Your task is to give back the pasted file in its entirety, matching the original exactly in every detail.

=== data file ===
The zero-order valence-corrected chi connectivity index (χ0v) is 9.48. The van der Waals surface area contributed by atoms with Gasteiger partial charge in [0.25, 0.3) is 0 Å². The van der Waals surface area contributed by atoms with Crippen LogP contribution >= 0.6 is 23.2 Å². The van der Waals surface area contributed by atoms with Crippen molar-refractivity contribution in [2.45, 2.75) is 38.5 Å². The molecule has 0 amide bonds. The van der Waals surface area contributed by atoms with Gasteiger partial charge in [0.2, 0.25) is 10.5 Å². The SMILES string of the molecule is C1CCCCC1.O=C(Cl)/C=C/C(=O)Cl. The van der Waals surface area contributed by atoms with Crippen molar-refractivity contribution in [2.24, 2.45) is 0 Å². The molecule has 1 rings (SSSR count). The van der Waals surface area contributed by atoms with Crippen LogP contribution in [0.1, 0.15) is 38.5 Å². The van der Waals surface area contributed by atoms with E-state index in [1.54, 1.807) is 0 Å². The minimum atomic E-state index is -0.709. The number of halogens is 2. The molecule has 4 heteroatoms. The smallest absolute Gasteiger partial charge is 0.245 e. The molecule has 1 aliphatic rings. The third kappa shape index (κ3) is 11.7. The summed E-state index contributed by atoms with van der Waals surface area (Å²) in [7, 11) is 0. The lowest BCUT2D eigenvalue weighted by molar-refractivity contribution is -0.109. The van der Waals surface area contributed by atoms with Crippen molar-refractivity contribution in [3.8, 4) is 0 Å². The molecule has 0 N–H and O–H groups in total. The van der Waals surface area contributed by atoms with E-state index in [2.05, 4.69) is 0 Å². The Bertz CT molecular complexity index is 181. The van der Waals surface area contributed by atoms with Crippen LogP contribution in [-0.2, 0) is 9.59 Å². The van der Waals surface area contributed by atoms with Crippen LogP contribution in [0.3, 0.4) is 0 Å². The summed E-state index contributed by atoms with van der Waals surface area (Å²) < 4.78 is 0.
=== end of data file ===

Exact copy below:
The zero-order valence-corrected chi connectivity index (χ0v) is 9.48. The van der Waals surface area contributed by atoms with Gasteiger partial charge in [0.25, 0.3) is 0 Å². The van der Waals surface area contributed by atoms with Crippen LogP contribution >= 0.6 is 23.2 Å². The van der Waals surface area contributed by atoms with Crippen molar-refractivity contribution in [2.45, 2.75) is 38.5 Å². The molecule has 0 amide bonds. The van der Waals surface area contributed by atoms with Gasteiger partial charge in [0.2, 0.25) is 10.5 Å². The SMILES string of the molecule is C1CCCCC1.O=C(Cl)/C=C/C(=O)Cl. The van der Waals surface area contributed by atoms with Crippen molar-refractivity contribution in [2.24, 2.45) is 0 Å². The molecule has 1 rings (SSSR count). The van der Waals surface area contributed by atoms with Crippen LogP contribution in [0.1, 0.15) is 38.5 Å². The van der Waals surface area contributed by atoms with E-state index in [1.54, 1.807) is 0 Å². The minimum atomic E-state index is -0.709. The number of halogens is 2. The molecule has 4 heteroatoms. The smallest absolute Gasteiger partial charge is 0.245 e. The molecule has 1 aliphatic rings. The third kappa shape index (κ3) is 11.7. The summed E-state index contributed by atoms with van der Waals surface area (Å²) in [7, 11) is 0. The lowest BCUT2D eigenvalue weighted by molar-refractivity contribution is -0.109. The van der Waals surface area contributed by atoms with Crippen molar-refractivity contribution in [3.8, 4) is 0 Å². The molecule has 0 N–H and O–H groups in total. The van der Waals surface area contributed by atoms with E-state index in [2.05, 4.69) is 0 Å². The Bertz CT molecular complexity index is 181. The van der Waals surface area contributed by atoms with Crippen LogP contribution in [-0.2, 0) is 9.59 Å². The van der Waals surface area contributed by atoms with Crippen LogP contribution in [0.3, 0.4) is 0 Å². The summed E-state index contributed by atoms with van der Waals surface area (Å²) < 4.78 is 0.